We have got some really good players in there, and there is a lot of competition for places, which is healthy. You’re always on your toes because if you aren’t playing at your 100% best, someone else is ready to take your place. And Roy Hodgson is an excellent coach. He knows what he wants from his defence and he makes that very clear for us.
You’re a Sheffield lad and grew up as a keen Wednesday supporter. Do you remember watching Des Walker for England?
He was my hero as a lad, one of the best England players ever. I saw him play so much for Wednesday and I tried to model my game on him. If I could ever be a patch on Des then I’d say I’d achieved my ambition as a footballer. He was the best marker and the best tackler you could ever see, and he was smart, so clever. He was quick but he got to the ball first because it was all in his head. I was only four when he was playing for England in 1990, but I remember him playing later on. I think he left international football too early, because he carried on being a sensational player for his clubs for a long, long time after he finished.
What attributes do you and Des have in common?
I think we’re both reasonably technical, we are both quite quick – although I’m not sure I’m as quick as Des – and we’re good tacklers. I score a few more than he does though.
How will you celebrate if you score in Brazil – have you got a special Samba dance planned, perhaps?
I’m not sure, but certainly no dancing! I’ll leave that to the Brazilians, I think. I think it’ll be such a good moment that I wouldn’t know what to do with myself. But hopefully my heading ability can be an asset for us this summer. England do well out of set pieces at World Cups, it is a strength we have, so it we can get the right delivery in to the box and from corners, some of the big lads will have the chance to get goals, for sure.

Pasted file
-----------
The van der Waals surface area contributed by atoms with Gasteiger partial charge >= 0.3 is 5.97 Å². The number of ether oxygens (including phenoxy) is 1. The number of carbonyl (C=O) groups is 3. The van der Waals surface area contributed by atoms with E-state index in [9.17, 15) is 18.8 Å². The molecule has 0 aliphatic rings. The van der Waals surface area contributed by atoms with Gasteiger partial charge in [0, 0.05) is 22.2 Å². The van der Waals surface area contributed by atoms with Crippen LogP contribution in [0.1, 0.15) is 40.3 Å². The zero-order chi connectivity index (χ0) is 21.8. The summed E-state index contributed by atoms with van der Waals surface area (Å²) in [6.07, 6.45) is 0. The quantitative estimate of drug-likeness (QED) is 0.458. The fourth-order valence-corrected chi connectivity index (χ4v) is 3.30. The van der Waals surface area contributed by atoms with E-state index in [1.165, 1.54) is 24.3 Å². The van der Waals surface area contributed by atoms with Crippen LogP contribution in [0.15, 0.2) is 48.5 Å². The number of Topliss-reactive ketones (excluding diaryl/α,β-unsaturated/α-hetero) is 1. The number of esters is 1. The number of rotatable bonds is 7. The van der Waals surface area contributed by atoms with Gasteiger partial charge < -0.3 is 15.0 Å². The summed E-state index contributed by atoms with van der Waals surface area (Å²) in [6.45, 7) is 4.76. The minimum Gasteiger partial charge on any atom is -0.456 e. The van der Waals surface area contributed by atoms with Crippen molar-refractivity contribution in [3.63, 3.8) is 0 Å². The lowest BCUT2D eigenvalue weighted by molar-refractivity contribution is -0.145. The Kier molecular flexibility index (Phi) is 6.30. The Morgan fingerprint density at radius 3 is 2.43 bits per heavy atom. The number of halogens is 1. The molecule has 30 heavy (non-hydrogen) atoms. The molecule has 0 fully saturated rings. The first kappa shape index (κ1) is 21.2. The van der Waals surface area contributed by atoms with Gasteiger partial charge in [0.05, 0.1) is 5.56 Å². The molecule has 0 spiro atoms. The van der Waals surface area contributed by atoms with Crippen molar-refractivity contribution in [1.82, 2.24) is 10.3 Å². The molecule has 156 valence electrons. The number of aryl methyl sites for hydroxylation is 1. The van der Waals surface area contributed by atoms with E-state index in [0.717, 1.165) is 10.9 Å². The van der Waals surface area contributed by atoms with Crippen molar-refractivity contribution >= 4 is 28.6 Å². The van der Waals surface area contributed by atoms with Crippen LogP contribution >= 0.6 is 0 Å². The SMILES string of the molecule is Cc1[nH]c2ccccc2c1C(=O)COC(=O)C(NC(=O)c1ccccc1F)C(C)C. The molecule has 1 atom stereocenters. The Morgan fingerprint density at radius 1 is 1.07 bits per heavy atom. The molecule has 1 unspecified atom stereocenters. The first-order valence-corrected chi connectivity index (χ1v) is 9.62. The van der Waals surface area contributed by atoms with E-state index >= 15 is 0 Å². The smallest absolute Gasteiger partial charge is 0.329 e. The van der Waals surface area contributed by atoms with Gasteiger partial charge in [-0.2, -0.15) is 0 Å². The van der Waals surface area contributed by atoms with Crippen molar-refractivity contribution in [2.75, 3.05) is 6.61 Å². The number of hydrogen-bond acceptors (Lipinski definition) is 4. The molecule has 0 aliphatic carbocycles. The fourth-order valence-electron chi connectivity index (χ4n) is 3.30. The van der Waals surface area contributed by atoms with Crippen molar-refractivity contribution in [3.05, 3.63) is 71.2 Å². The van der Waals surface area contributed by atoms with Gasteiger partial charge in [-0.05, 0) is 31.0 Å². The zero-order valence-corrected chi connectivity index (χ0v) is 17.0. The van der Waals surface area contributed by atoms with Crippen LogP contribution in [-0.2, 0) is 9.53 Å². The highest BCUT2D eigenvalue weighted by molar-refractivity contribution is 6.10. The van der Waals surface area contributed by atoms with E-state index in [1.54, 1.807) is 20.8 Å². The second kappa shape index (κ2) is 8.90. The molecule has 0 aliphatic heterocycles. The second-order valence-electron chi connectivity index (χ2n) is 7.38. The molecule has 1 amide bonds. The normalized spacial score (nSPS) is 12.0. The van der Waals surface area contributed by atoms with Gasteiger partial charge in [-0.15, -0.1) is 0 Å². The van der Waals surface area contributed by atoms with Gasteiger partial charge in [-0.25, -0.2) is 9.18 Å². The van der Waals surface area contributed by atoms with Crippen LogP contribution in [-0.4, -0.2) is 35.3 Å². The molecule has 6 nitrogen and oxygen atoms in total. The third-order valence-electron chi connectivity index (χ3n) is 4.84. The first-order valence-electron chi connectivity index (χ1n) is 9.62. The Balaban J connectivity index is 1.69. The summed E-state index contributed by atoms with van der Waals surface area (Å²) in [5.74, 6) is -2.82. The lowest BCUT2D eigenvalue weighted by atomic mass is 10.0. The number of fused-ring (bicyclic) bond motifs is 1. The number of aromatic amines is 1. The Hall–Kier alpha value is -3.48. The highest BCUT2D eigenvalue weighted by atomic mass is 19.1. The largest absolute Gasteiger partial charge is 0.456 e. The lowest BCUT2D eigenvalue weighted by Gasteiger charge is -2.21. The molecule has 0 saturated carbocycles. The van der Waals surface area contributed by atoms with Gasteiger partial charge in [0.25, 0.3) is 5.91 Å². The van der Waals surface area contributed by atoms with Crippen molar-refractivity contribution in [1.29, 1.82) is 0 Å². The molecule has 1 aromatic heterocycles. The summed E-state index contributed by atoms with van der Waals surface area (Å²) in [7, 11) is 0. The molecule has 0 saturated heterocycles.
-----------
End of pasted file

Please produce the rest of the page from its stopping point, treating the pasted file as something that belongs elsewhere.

What have Oscar and David Luiz been telling you about a World Cup in their homeland Brazil, then?
They says it is going to be crazy, a festival like nothing you’ve ever seen, a carnival. I’m sure they are right, although us players won’t be getting involved in anything like that, we have to concentrate on something more important than partying! But they do say that the fans out there are like nothing you’ve ever experienced. The fans in England are very loud, and the Brazilian lads love the passion that our supporters show, but I think Brazil is something very different. It is religion out there, but they have real fun, too.
How do you fancy facing your Brazilian teammates in a knockout match, or the final at the Maracana?